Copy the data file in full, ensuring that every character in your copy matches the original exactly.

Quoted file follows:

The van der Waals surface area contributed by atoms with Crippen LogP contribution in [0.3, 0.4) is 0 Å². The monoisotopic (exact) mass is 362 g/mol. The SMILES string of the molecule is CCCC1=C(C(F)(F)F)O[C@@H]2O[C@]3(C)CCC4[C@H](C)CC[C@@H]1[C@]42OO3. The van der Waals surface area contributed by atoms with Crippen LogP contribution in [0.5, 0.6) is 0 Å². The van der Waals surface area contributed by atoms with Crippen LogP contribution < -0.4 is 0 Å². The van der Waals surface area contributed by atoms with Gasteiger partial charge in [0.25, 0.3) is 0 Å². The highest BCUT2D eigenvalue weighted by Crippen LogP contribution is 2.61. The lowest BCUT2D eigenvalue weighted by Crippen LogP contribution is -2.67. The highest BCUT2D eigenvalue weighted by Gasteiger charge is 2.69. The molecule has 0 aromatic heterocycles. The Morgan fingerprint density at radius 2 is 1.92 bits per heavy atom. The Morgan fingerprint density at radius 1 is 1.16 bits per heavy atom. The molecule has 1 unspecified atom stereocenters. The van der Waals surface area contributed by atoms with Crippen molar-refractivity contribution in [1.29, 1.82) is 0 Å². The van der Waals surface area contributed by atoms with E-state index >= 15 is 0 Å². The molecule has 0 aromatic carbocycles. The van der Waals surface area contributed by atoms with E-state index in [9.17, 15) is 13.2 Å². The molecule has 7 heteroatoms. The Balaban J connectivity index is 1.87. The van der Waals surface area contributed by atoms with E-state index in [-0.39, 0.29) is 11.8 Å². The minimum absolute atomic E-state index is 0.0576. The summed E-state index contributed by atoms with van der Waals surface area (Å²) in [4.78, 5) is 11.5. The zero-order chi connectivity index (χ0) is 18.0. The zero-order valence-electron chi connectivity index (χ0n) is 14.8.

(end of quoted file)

The van der Waals surface area contributed by atoms with Crippen LogP contribution in [0.3, 0.4) is 0 Å². The monoisotopic (exact) mass is 362 g/mol. The SMILES string of the molecule is CCCC1=C(C(F)(F)F)O[C@@H]2O[C@]3(C)CCC4[C@H](C)CC[C@@H]1[C@]42OO3. The van der Waals surface area contributed by atoms with Crippen LogP contribution in [0.5, 0.6) is 0 Å². The van der Waals surface area contributed by atoms with Crippen LogP contribution < -0.4 is 0 Å². The van der Waals surface area contributed by atoms with Gasteiger partial charge in [0.25, 0.3) is 0 Å². The highest BCUT2D eigenvalue weighted by Crippen LogP contribution is 2.61. The lowest BCUT2D eigenvalue weighted by Crippen LogP contribution is -2.67. The highest BCUT2D eigenvalue weighted by Gasteiger charge is 2.69. The molecule has 0 aromatic heterocycles. The Morgan fingerprint density at radius 2 is 1.92 bits per heavy atom. The Morgan fingerprint density at radius 1 is 1.16 bits per heavy atom. The molecule has 1 unspecified atom stereocenters. The van der Waals surface area contributed by atoms with Crippen molar-refractivity contribution in [1.29, 1.82) is 0 Å². The van der Waals surface area contributed by atoms with E-state index >= 15 is 0 Å². The molecule has 0 aromatic carbocycles. The van der Waals surface area contributed by atoms with E-state index in [9.17, 15) is 13.2 Å². The molecule has 7 heteroatoms. The Balaban J connectivity index is 1.87. The van der Waals surface area contributed by atoms with E-state index in [-0.39, 0.29) is 11.8 Å². The minimum absolute atomic E-state index is 0.0576. The summed E-state index contributed by atoms with van der Waals surface area (Å²) in [4.78, 5) is 11.5. The zero-order chi connectivity index (χ0) is 18.0. The zero-order valence-electron chi connectivity index (χ0n) is 14.8.